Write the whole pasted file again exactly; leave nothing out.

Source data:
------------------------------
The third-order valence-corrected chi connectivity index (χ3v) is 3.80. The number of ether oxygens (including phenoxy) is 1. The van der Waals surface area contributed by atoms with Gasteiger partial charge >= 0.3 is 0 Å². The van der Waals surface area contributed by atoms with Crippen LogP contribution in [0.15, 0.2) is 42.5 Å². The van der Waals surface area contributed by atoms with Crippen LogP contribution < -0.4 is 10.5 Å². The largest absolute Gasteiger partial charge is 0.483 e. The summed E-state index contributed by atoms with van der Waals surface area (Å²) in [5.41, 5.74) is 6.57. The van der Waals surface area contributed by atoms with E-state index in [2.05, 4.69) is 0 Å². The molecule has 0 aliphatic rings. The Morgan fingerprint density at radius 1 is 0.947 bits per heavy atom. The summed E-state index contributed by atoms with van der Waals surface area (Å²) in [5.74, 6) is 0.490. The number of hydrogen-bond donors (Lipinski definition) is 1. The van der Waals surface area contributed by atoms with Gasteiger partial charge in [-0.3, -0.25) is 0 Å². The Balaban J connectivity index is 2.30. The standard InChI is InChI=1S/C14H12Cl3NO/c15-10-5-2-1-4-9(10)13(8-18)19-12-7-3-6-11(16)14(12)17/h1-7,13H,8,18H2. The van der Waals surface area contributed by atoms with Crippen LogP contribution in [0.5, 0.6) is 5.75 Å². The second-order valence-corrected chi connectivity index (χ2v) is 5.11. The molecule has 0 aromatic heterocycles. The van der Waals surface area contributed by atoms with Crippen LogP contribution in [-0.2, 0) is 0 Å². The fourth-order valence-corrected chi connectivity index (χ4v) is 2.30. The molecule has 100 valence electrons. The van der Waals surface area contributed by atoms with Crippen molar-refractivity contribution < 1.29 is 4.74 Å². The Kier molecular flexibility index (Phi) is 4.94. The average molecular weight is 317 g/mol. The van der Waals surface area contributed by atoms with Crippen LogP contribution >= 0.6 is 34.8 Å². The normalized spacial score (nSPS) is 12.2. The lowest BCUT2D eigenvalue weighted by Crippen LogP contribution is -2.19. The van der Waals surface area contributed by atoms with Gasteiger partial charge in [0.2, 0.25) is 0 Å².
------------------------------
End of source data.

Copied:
The third-order valence-corrected chi connectivity index (χ3v) is 3.80. The number of ether oxygens (including phenoxy) is 1. The van der Waals surface area contributed by atoms with Gasteiger partial charge >= 0.3 is 0 Å². The van der Waals surface area contributed by atoms with Crippen LogP contribution in [0.15, 0.2) is 42.5 Å². The van der Waals surface area contributed by atoms with Crippen LogP contribution < -0.4 is 10.5 Å². The largest absolute Gasteiger partial charge is 0.483 e. The summed E-state index contributed by atoms with van der Waals surface area (Å²) in [5.41, 5.74) is 6.57. The van der Waals surface area contributed by atoms with E-state index in [2.05, 4.69) is 0 Å². The molecule has 0 aliphatic rings. The Morgan fingerprint density at radius 1 is 0.947 bits per heavy atom. The summed E-state index contributed by atoms with van der Waals surface area (Å²) in [5.74, 6) is 0.490. The number of hydrogen-bond donors (Lipinski definition) is 1. The van der Waals surface area contributed by atoms with Gasteiger partial charge in [-0.3, -0.25) is 0 Å². The Balaban J connectivity index is 2.30. The standard InChI is InChI=1S/C14H12Cl3NO/c15-10-5-2-1-4-9(10)13(8-18)19-12-7-3-6-11(16)14(12)17/h1-7,13H,8,18H2. The van der Waals surface area contributed by atoms with Crippen LogP contribution in [0.5, 0.6) is 5.75 Å². The second-order valence-corrected chi connectivity index (χ2v) is 5.11. The molecule has 0 aromatic heterocycles. The van der Waals surface area contributed by atoms with Crippen LogP contribution in [-0.2, 0) is 0 Å². The fourth-order valence-corrected chi connectivity index (χ4v) is 2.30. The molecule has 100 valence electrons. The van der Waals surface area contributed by atoms with Crippen molar-refractivity contribution < 1.29 is 4.74 Å². The Kier molecular flexibility index (Phi) is 4.94. The average molecular weight is 317 g/mol. The van der Waals surface area contributed by atoms with Crippen LogP contribution >= 0.6 is 34.8 Å². The normalized spacial score (nSPS) is 12.2. The lowest BCUT2D eigenvalue weighted by Crippen LogP contribution is -2.19. The van der Waals surface area contributed by atoms with Gasteiger partial charge in [0.2, 0.25) is 0 Å².